Nitpicking is fun!

I did wonder about Serenity since I know how seriously they wanted to take some of the science (on a budget of course) but with specifically no faster than light travel they do get to jump around a lot of different planets and moons (all of which look just like some of the ranches outside San Fernando handily).

In defence of some of the Star Wars movies I don’t think they actually refer to any weaponry as a laser, wasn’t it just ‘blasters’? Which could refer to a projectile weapon. But then it’s hard to defend Star Wars when you’re past age 12 and can understand the script is that bad.

A realistic space battle would also probably involve craft moving in a directionless fashion with the thrust required to reach each other giving a brief encounter as the craft bypassed each others trajectory at incredible speeds. I recall Babylon 5 the tv series tried to show this with the ‘fighters’ not moving like jet planes but independently rotating on their directional axis whilst traversing on a translational ‘slide’ following an initial thrust. Problem is (as I work in TV and film and am pretty poor discussing physics) it ends up with pretty dull and hard to depict scenes of tiny craft whizzing past each other for a moment and then not re-engaging for a few minutes.

So bad science can equal better drama. Maybe that’s why sci-fi tends to work better in novel form?

r0blar December 31, 2010 at 4:58 AM

How about “Defying Gravity”, anyone seen it ?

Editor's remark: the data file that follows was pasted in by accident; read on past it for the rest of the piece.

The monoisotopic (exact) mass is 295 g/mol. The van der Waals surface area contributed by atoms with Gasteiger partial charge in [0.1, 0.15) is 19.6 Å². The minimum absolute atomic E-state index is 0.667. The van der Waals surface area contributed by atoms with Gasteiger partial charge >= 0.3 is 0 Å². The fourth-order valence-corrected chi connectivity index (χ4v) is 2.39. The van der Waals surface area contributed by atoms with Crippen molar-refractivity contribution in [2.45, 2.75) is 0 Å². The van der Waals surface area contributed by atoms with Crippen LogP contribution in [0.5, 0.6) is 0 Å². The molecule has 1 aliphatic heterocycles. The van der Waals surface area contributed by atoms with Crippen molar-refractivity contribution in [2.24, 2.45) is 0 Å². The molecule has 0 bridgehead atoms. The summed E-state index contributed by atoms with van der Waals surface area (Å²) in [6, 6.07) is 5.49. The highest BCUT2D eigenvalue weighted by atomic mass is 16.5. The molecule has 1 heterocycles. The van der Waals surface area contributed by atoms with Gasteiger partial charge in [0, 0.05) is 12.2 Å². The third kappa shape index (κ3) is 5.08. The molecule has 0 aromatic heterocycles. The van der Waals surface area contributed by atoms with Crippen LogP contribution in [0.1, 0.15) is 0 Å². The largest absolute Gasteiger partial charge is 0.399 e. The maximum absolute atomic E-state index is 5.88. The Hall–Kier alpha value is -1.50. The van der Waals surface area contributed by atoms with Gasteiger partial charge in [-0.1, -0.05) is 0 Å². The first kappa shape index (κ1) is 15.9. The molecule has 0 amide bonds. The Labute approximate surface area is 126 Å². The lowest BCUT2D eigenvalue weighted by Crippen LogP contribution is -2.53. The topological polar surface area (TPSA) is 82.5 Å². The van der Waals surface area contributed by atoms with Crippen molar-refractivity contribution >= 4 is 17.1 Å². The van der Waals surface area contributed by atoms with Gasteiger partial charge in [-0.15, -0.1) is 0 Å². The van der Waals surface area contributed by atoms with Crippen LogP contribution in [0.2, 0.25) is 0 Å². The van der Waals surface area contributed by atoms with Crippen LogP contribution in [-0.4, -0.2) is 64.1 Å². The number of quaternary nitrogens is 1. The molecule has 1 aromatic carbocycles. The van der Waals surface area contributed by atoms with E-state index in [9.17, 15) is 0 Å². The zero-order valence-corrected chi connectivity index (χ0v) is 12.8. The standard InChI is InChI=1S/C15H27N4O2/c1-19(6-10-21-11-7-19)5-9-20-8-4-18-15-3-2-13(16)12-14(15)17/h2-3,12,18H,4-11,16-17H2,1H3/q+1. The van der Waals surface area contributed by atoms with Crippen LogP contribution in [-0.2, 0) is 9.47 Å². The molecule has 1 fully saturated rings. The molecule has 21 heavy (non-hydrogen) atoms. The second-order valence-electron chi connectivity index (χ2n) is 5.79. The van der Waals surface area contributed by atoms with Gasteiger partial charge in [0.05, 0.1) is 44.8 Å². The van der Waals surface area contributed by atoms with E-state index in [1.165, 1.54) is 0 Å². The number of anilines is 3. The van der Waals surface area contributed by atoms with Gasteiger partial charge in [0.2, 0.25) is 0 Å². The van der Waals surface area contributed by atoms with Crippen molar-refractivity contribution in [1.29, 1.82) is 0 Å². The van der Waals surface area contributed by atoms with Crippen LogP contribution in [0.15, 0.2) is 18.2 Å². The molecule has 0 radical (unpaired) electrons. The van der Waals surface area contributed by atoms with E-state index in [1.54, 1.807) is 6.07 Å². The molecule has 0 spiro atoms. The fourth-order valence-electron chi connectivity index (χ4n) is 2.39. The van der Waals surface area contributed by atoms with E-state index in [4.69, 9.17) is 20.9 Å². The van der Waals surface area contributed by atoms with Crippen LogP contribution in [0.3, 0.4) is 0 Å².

I know it was not a movie but a TV series but it looked quite accurate for me.
Shame it was canceled after 13 episodes though…

Morfos January 7, 2011 at 3:29 PM

The Last Starfighter recognized communications difficulties between aliens. Those sufficiently advanced species saw the problem and solved it with an implant: “You speak english!” “No, you hear english.”

Of course, what you don’t realize is that in the far future the language adopted across the galaxy is in fact Urdu. Every futuristic movie you’ve ever seen is technically dubbed.

Dav_Daddy January 8, 2011 at 8:24 AM

Captain Kirk would so tap the alien queen.

As far as Star Wars weaponry goes they do have a projectile variant of their sidearm. It’s called a “slug thrower.” It is presented as an older weapon type than the “blasters” that most people carry. The blaster only requres power pack so it is deffinately an energy weapon.

That has come up a couple of times in the novels, as far as I can remember everyone in the movies carries blasters. Wow I never thought that information would be of any use whatsoever!